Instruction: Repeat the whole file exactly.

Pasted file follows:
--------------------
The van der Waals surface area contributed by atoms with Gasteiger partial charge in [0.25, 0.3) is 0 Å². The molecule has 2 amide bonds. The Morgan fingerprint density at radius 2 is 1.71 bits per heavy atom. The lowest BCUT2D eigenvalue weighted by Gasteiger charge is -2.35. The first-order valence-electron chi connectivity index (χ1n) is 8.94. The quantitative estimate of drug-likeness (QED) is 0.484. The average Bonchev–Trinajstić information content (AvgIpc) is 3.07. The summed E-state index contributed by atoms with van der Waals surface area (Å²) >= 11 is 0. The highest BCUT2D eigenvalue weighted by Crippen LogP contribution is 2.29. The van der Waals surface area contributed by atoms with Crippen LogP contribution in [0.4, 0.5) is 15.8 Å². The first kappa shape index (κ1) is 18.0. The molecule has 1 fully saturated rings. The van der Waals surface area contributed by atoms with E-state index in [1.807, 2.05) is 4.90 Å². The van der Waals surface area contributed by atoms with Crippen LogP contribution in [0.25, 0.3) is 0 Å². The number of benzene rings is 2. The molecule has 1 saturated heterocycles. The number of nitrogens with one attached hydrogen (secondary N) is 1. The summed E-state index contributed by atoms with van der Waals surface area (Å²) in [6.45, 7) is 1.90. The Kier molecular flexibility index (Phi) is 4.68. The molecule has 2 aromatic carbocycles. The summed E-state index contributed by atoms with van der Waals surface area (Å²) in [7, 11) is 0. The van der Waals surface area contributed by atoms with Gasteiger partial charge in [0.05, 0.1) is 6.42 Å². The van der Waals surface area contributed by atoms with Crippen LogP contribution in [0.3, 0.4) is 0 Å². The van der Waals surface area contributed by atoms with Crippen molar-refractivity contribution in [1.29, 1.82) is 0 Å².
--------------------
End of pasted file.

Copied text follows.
The van der Waals surface area contributed by atoms with Gasteiger partial charge in [0.25, 0.3) is 0 Å². The molecule has 2 amide bonds. The Morgan fingerprint density at radius 2 is 1.71 bits per heavy atom. The lowest BCUT2D eigenvalue weighted by Gasteiger charge is -2.35. The first-order valence-electron chi connectivity index (χ1n) is 8.94. The quantitative estimate of drug-likeness (QED) is 0.484. The average Bonchev–Trinajstić information content (AvgIpc) is 3.07. The summed E-state index contributed by atoms with van der Waals surface area (Å²) >= 11 is 0. The highest BCUT2D eigenvalue weighted by Crippen LogP contribution is 2.29. The van der Waals surface area contributed by atoms with Crippen LogP contribution in [0.4, 0.5) is 15.8 Å². The first kappa shape index (κ1) is 18.0. The molecule has 1 fully saturated rings. The van der Waals surface area contributed by atoms with E-state index in [1.807, 2.05) is 4.90 Å². The van der Waals surface area contributed by atoms with Crippen LogP contribution in [0.25, 0.3) is 0 Å². The number of benzene rings is 2. The molecule has 1 saturated heterocycles. The number of nitrogens with one attached hydrogen (secondary N) is 1. The summed E-state index contributed by atoms with van der Waals surface area (Å²) in [6.45, 7) is 1.90. The Kier molecular flexibility index (Phi) is 4.68. The molecule has 2 aromatic carbocycles. The summed E-state index contributed by atoms with van der Waals surface area (Å²) in [7, 11) is 0. The van der Waals surface area contributed by atoms with Gasteiger partial charge in [0.05, 0.1) is 6.42 Å². The van der Waals surface area contributed by atoms with Crippen LogP contribution in [0.3, 0.4) is 0 Å². The van der Waals surface area contributed by atoms with Crippen molar-refractivity contribution in [1.29, 1.82) is 0 Å².